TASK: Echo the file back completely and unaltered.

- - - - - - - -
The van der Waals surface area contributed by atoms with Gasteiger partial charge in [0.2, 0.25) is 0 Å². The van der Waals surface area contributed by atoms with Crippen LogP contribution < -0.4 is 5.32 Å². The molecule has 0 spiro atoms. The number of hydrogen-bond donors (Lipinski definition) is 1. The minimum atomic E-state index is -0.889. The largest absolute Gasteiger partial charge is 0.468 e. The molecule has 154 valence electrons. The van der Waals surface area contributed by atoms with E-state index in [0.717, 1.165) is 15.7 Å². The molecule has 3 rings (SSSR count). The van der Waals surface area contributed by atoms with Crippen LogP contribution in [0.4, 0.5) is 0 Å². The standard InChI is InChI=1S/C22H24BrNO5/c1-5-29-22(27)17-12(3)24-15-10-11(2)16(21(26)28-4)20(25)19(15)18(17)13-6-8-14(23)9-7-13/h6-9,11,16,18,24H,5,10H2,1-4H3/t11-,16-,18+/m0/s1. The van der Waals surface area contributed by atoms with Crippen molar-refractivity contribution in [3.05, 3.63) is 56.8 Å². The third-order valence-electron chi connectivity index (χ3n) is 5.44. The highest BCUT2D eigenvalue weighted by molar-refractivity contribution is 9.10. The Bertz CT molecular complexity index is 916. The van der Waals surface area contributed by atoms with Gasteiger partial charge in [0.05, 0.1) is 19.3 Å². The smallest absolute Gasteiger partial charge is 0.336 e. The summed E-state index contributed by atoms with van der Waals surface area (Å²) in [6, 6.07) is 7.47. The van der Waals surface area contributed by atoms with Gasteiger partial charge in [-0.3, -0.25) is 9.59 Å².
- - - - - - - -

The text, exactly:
The van der Waals surface area contributed by atoms with Gasteiger partial charge in [0.2, 0.25) is 0 Å². The van der Waals surface area contributed by atoms with Crippen LogP contribution < -0.4 is 5.32 Å². The molecule has 0 spiro atoms. The number of hydrogen-bond donors (Lipinski definition) is 1. The minimum atomic E-state index is -0.889. The largest absolute Gasteiger partial charge is 0.468 e. The molecule has 154 valence electrons. The van der Waals surface area contributed by atoms with E-state index in [0.717, 1.165) is 15.7 Å². The molecule has 3 rings (SSSR count). The van der Waals surface area contributed by atoms with Crippen LogP contribution in [0.4, 0.5) is 0 Å². The standard InChI is InChI=1S/C22H24BrNO5/c1-5-29-22(27)17-12(3)24-15-10-11(2)16(21(26)28-4)20(25)19(15)18(17)13-6-8-14(23)9-7-13/h6-9,11,16,18,24H,5,10H2,1-4H3/t11-,16-,18+/m0/s1. The van der Waals surface area contributed by atoms with Crippen molar-refractivity contribution in [3.05, 3.63) is 56.8 Å². The third-order valence-electron chi connectivity index (χ3n) is 5.44. The highest BCUT2D eigenvalue weighted by molar-refractivity contribution is 9.10. The Bertz CT molecular complexity index is 916. The van der Waals surface area contributed by atoms with Gasteiger partial charge in [0.05, 0.1) is 19.3 Å². The smallest absolute Gasteiger partial charge is 0.336 e. The summed E-state index contributed by atoms with van der Waals surface area (Å²) in [6, 6.07) is 7.47. The van der Waals surface area contributed by atoms with Gasteiger partial charge in [-0.3, -0.25) is 9.59 Å².